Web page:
I do have to admit I like goroutines. Now I know someone has already begun to say "but Erlang does a more thorough job of handling message passing concurrency thanks to its design to support recoverability from errors, etc. But you know what? Sometimes I just want an easy to way to do factorial in parallel. Goroutines work rather nicely in those situations where something is embarrassingly parallel. And considering this is a systems language, it's a very nice solution.

Being such a new language, the third-party documentation is rather lacking at the moment. That's unfortunate as trying to find solutions to common issues like how to convert a []byte array to string (answer: bytes.NewBuffer(arr).String()) require figuring it out for yourself. Obviously if Go takes off then this issue will eventually rectify itself.

Being a language that is trying to appeal to the pre-existing C user base, Go tries to be innovative in certain areas, but not in others. This ends up making the language feel like it compromised in the name of appeasing C users in certain cases. For instance, the increment & decrement operators (x++ & x--) are in the language, but only in postfix notation. That's fine as C code typically became much harder to follow when prefix increment/decrement came into play as you had to start thinking about side-effects of expressions. But one of the handy things in C was using increment/decrement as expressions to tighten up your code. But in Go increment/decrement are statements, negating the usefulness of them; x += 1 is not exactly that much harder to type compared to x++.

Or take variable declarations. Let's say you have a variable you want to define and give an initial value. You can do that in the following three ways:

var x int
var x = 42
x := 42

OK, so the first two look like JavaScript-like declarations but with type support. The last version is obviously the shortest but doesn't have direct support for type declarations or assuming the default zero value. Why not try to unify around the short variable declaration and remove the different ways to declare a variable?:

x := 42
x int := 42
x int := _

And honestly, is having to specify a default value that big of a thing? If you simply require the declaration assignment then you don't have to come up with some zero value representation that is type-safe for everyone. How hard would it be for people to be forced to simply say x := 0 or x []byte := nil? Generalizes the syntax more and removes more cognitive overhead of having to remember the various ways to declare a variable along with still preventing the use of a variable that has been unassigned!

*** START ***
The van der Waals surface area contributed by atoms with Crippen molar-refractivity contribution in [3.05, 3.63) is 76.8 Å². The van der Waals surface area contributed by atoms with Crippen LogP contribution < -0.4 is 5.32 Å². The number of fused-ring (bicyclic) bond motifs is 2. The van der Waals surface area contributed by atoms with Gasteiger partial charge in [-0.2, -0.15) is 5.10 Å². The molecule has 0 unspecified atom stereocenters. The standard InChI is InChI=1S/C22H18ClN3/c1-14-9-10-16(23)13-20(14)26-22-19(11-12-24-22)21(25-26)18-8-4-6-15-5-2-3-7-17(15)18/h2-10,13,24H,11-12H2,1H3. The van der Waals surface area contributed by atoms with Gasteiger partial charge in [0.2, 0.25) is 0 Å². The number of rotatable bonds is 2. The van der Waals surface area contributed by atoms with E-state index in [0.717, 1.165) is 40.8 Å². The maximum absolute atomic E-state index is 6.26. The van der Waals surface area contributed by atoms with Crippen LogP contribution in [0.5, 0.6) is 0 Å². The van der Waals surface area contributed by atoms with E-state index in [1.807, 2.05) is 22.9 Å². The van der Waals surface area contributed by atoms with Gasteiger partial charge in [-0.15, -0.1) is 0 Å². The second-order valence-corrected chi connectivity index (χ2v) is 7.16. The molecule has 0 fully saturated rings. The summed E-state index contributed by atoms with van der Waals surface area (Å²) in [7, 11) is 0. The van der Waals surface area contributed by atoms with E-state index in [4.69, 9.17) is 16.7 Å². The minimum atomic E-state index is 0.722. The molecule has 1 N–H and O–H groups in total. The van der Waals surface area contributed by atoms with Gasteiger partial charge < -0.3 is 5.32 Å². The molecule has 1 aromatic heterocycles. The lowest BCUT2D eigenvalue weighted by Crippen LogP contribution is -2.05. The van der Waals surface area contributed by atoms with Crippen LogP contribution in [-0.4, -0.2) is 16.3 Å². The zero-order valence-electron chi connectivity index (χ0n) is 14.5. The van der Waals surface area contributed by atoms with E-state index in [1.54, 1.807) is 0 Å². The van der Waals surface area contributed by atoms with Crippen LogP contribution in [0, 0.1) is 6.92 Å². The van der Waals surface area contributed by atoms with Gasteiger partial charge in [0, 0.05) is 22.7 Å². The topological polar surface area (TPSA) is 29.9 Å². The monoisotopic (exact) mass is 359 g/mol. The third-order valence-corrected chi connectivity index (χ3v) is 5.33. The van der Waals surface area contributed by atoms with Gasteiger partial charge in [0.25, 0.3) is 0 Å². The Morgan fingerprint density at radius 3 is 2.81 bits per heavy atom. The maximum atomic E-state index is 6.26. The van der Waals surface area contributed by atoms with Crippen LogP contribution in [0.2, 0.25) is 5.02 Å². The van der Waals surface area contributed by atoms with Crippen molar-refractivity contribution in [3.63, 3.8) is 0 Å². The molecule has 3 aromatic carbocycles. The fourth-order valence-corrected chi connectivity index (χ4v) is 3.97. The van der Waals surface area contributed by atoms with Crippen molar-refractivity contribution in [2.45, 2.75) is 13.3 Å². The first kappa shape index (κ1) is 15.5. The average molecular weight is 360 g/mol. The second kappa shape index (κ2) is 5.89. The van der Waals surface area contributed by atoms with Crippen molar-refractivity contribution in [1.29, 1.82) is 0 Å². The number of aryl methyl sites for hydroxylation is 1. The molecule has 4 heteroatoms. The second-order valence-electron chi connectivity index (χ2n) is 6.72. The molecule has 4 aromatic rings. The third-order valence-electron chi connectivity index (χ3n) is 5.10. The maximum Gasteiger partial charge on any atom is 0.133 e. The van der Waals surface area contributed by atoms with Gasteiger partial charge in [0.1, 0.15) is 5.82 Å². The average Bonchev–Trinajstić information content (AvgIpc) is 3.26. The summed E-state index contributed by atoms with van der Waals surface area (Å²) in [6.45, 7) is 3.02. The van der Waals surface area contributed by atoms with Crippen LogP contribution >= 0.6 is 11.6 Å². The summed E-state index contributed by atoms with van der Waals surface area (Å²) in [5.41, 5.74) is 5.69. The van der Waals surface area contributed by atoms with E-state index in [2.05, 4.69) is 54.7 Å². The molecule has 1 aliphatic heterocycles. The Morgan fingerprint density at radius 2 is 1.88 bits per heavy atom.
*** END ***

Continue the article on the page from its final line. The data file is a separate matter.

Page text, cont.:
Considering Go is a systems language, I would want it to be cognitively simple as possible. You already have to do more work than compared to a language like Python anyway, so why not make sure that any extra cognitive work I must do has some real payoff? Like why even bother with having a switch statement if you are not going to go as far as functional languages do with pattern matching? Yes, Go does have a type switch which is nice, but why even support an expression switch? Now I have to remember both kinds of switches plus the syntax which is slightly non-standard for the declaration in order to support both kinds. It's like the Go designers are taking two steps forward by taking out the evil parts of C, but then they take a step back by supporting syntax that is marginally beneficial.

So what are my overall impressions? Whenever I learn a new language I try to compare it only to languages which I would use in the same situations, e.g., I would not compare Python to Java as they fill different niches. The ones I always have in my head are systems, compiled, and dynamic languages (although the "compiled" division is tenuous at best since Python fills that typical role as well thanks to having very good performance, but I have to recognize that sometimes a statically typed, compiled language has its place and C is just too low-level). Up until now if I was asked to list my favourite systems/compiled/dynamic languages list, it would have been C, Scala/OCaml, Python (still looking for a compiled language obviously). But now I would honestly slot Go in over C. Go provides the low-level access and lack of automated hand-holding needed in a systems language, while providing features that C would have provided if developed today (e.g., garbage collection and strong typing). The typical trip-ups I come across when coding in C are dealt with in Go. While I may have wished they simplified the syntax more and gone with a Python style and dropped the damned curly braces, it's a more-or-less minor complaint compared to what one gains in a systems language in using Go.